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How to Calculate the Magnitude of Force in Physics

Updated on April 24, 2013
Have you ever wondered how you are able to jump? Understanding the basics of forces can help you to explain, because what goes up doesn't have to come down if you know how.
Have you ever wondered how you are able to jump? Understanding the basics of forces can help you to explain, because what goes up doesn't have to come down if you know how. | Source

For some reason, whether for school or out of a personal curiosity you would like to know how to calculate the magnitude or size of a force. But before getting into the Math of it all, the philosophy needs to be understood. Isaac Newton, the famous Physicist, Philosopher and discreet Alchemist, has laid the foundation for the understanding of forces and how to calculate them. His famous laws of motion and gravitation uncover the effect of forces in our Universe, but yet still there are things not understood for e.g. the inner workings of magnetic forces.

As you may already know, forces don’t just come out of thin air, and they are in a sense an expression of bodies whether living or non-living. Bodies may interact with each other through forces, and so you will not have one body acting on another without the other body reacting. This action and reaction concept is wrapped up in Newton’s 3rd Law of Motion, where he implies that:

If a body A exerts a force on a body B, then Body B will react with an equal and opposite force on Body A.

Your imagination can run wild with this principle as there are tons of examples, but the core of the matter is that forces act in pairs. There’s another principle to keep in mind, and that is the idea of the resultant or net force. At any one time, there can be two or more external forces acting on a single body. Moreover, all the external forces acting on that single body can be represented by a single resultant force having a particular magnitude and direction. Forces are vectors, and so even though you may calculate the size of a force there is also a directional path that you need to keep in mind. Since forces are vectors, they can be represented with arrows. And what is a Force without a unit – Newton (N) is the unit for a Force, of which the kilogram meter per second squared (kgms-2) is its equivalent.

Resolving Forces

The most basic calculation of forces involves vector resolution. Here’s an example:

The magnitudes of two forces A and B are 12 N and 8 N, respectively. What is the resultant force if:

(i) A and B are parallel.

Resultant Force

= A + B

= 12 N + 8 N

= 20 N (going East)

To resolve parallel forces (incl. other kinds of vectors), simply find the sum of the vectors.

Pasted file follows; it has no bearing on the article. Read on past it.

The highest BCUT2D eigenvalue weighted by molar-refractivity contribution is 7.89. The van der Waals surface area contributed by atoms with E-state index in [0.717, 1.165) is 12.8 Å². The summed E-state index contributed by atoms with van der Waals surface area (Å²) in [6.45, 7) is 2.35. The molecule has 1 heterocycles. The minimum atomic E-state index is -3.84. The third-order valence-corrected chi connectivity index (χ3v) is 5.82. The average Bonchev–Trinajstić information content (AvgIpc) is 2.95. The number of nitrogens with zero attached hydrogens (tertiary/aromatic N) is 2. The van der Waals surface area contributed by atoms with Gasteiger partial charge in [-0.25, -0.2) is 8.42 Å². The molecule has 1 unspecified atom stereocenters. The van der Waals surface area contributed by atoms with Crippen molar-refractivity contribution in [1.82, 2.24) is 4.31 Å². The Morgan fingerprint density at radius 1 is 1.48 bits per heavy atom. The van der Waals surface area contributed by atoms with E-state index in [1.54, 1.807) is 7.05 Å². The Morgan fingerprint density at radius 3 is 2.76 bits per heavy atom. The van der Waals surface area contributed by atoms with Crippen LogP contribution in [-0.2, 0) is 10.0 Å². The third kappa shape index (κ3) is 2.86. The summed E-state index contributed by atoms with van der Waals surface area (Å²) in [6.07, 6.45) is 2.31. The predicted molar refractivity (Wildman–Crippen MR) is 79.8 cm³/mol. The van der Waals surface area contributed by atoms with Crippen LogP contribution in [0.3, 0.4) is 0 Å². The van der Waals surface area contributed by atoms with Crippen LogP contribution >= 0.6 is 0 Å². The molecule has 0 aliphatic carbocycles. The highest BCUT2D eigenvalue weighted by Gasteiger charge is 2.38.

To resolve parallel forces (incl. other kinds of vectors), simply find the sum of the vectors. | Source

(ii) A and B are anti-parallel.

Resultant Force

= A + B

= 12 N + (– 8 N)

= 4 N (going East)

Forces (and other vectors) that head East  and South (left and down) are positive, while forces that go West and North (right and up) are negative.
Forces (and other vectors) that head East and South (left and down) are positive, while forces that go West and North (right and up) are negative. | Source
Source

(iii) A and B are at a 90 degree angle to each other.

Resultant force

= √(A2 + B2) {Using Pythagoras Theorem}

= 14.4 N

We now need to find out the direction of this force...

Direction of Resultant Force

Trigonometrical ratios need now be applied.

Using the SINE ratio: (NB: You can use other ratios to find the angle)

sine θ = Opposite / Hypotenuse

sine θ = 12 N / 14.4 N

θ = sine-1(12 / 14.4)

θ = 56.4 degrees (from the horizontal; from force B)

Source

(iv) A and B are at 30 degrees to each other.

In this case, trigonometry again has to be applied.

STEPS:

(a) Find the horizontal and vertical component of each force.
  • Vertical Component of 8 N Force = sine 0 degrees x 8 N = 0 N
  • Vertical Component of 12 N Force = sin 30 degrees x 12 N = 6 N
  • Horizontal Component of 8 N Force = cos 0 degrees x 8 N = 8 N
  • Horizontal Component of 12 N Force = cos 30 degrees x 12 N = 10.4 N

(b) Find the sum of the horizontal components, and the sum of the vertical components (thereby simplifying the problem to that of part (iii)).
  • Sum of Vertical Components = 0 N + 6 N = 6 N
  • Sum of Horizontal Components = 8 N + 10.4 N = 18.4 N

(c) Use Pythagoras Theorem to determine the resultant force.
  • Looking back on part (iii), you can use the same process to find the resultant force as well as its angle of direction. The only difference of course is that you will have A as 6 N and B as 18.4 N.
  • Try the calculation, and you should get the Resultant Force to be 19.4 N with it's direction from the horizontal being 18 degrees.

Formulae for Forces

Forces are involved in more situations within the realm of Mechanics and without. Take for instance the following formulae:

Force = Torque (Moment of Force) / Distance (of Force from pivot/fulcrum)

Force = Mass x Acceleration

Force = Change in Momentum / Time

Force = Impulse / Time

Force = Work (Mechanical Energy) / Time

Now that you may have aquired a basic understanding of the principles of forces as well as calculating forces in parallel, anti-parallel, right-angled and other-angled situations try out these couple questions to test how well you're progressing.

Micro-Quiz: Resolving Forces

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